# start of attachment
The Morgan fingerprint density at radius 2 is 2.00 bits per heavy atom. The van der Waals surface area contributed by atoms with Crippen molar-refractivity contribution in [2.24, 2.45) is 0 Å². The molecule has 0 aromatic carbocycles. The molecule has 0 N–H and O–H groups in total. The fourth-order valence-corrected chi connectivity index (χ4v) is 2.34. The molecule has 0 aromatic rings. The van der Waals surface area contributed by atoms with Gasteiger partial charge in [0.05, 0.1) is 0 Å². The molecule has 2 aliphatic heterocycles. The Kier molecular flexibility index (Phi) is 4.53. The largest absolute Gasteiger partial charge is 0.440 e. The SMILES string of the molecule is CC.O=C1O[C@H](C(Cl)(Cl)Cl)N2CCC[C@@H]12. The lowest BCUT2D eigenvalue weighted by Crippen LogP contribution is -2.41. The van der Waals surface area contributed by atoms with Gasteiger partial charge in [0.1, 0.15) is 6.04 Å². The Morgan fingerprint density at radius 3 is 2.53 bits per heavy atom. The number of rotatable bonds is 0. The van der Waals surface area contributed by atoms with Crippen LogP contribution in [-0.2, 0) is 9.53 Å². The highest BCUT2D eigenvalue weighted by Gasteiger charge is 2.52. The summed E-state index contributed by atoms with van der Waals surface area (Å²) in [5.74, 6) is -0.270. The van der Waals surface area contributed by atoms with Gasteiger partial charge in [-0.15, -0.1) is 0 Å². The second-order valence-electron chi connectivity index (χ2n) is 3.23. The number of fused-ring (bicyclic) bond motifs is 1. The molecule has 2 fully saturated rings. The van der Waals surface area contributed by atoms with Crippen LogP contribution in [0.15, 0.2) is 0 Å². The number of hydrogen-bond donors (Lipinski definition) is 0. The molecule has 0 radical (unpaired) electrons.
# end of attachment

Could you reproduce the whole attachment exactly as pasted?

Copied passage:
The Morgan fingerprint density at radius 2 is 2.00 bits per heavy atom. The van der Waals surface area contributed by atoms with Crippen molar-refractivity contribution in [2.24, 2.45) is 0 Å². The molecule has 0 aromatic carbocycles. The molecule has 0 N–H and O–H groups in total. The fourth-order valence-corrected chi connectivity index (χ4v) is 2.34. The molecule has 0 aromatic rings. The van der Waals surface area contributed by atoms with Gasteiger partial charge in [0.05, 0.1) is 0 Å². The molecule has 2 aliphatic heterocycles. The Kier molecular flexibility index (Phi) is 4.53. The largest absolute Gasteiger partial charge is 0.440 e. The SMILES string of the molecule is CC.O=C1O[C@H](C(Cl)(Cl)Cl)N2CCC[C@@H]12. The lowest BCUT2D eigenvalue weighted by Crippen LogP contribution is -2.41. The van der Waals surface area contributed by atoms with Gasteiger partial charge in [0.1, 0.15) is 6.04 Å². The Morgan fingerprint density at radius 3 is 2.53 bits per heavy atom. The number of rotatable bonds is 0. The van der Waals surface area contributed by atoms with Crippen LogP contribution in [-0.2, 0) is 9.53 Å². The highest BCUT2D eigenvalue weighted by Gasteiger charge is 2.52. The summed E-state index contributed by atoms with van der Waals surface area (Å²) in [5.74, 6) is -0.270. The van der Waals surface area contributed by atoms with Gasteiger partial charge in [-0.15, -0.1) is 0 Å². The second-order valence-electron chi connectivity index (χ2n) is 3.23. The number of fused-ring (bicyclic) bond motifs is 1. The molecule has 2 fully saturated rings. The van der Waals surface area contributed by atoms with Crippen LogP contribution in [0.15, 0.2) is 0 Å². The number of hydrogen-bond donors (Lipinski definition) is 0. The molecule has 0 radical (unpaired) electrons.